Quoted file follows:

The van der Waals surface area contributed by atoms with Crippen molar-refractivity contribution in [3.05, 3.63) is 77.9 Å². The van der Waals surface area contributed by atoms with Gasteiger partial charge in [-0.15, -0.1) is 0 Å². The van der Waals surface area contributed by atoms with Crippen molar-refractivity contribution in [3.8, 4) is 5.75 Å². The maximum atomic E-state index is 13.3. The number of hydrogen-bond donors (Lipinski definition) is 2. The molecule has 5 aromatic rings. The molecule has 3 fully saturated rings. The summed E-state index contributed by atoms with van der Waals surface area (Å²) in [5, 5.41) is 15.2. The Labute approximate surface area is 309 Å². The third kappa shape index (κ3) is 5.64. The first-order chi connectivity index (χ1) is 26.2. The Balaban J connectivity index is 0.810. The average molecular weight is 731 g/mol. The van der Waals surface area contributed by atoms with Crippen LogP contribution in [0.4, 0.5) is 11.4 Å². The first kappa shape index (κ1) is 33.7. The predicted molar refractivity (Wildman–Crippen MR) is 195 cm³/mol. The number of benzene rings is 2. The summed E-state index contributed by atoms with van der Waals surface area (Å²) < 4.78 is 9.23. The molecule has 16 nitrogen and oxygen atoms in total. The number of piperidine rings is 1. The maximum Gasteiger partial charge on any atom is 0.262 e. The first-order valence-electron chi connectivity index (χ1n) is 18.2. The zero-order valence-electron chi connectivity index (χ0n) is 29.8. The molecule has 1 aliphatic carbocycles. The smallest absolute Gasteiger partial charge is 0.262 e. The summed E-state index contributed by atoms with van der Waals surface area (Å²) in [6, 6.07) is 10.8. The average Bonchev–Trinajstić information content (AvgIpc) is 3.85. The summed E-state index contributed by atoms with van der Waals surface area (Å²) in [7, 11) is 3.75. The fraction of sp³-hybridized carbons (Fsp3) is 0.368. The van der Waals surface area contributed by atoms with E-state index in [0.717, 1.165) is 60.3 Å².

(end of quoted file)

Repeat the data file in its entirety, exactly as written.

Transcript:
The van der Waals surface area contributed by atoms with Crippen molar-refractivity contribution in [3.05, 3.63) is 77.9 Å². The van der Waals surface area contributed by atoms with Gasteiger partial charge in [-0.15, -0.1) is 0 Å². The van der Waals surface area contributed by atoms with Crippen molar-refractivity contribution in [3.8, 4) is 5.75 Å². The maximum atomic E-state index is 13.3. The number of hydrogen-bond donors (Lipinski definition) is 2. The molecule has 5 aromatic rings. The molecule has 3 fully saturated rings. The summed E-state index contributed by atoms with van der Waals surface area (Å²) in [5, 5.41) is 15.2. The Labute approximate surface area is 309 Å². The third kappa shape index (κ3) is 5.64. The first-order chi connectivity index (χ1) is 26.2. The Balaban J connectivity index is 0.810. The average molecular weight is 731 g/mol. The van der Waals surface area contributed by atoms with Crippen LogP contribution in [0.4, 0.5) is 11.4 Å². The first kappa shape index (κ1) is 33.7. The predicted molar refractivity (Wildman–Crippen MR) is 195 cm³/mol. The number of benzene rings is 2. The summed E-state index contributed by atoms with van der Waals surface area (Å²) < 4.78 is 9.23. The molecule has 16 nitrogen and oxygen atoms in total. The number of piperidine rings is 1. The maximum Gasteiger partial charge on any atom is 0.262 e. The first-order valence-electron chi connectivity index (χ1n) is 18.2. The zero-order valence-electron chi connectivity index (χ0n) is 29.8. The molecule has 1 aliphatic carbocycles. The smallest absolute Gasteiger partial charge is 0.262 e. The summed E-state index contributed by atoms with van der Waals surface area (Å²) in [6, 6.07) is 10.8. The average Bonchev–Trinajstić information content (AvgIpc) is 3.85. The summed E-state index contributed by atoms with van der Waals surface area (Å²) in [7, 11) is 3.75. The fraction of sp³-hybridized carbons (Fsp3) is 0.368. The van der Waals surface area contributed by atoms with E-state index in [0.717, 1.165) is 60.3 Å².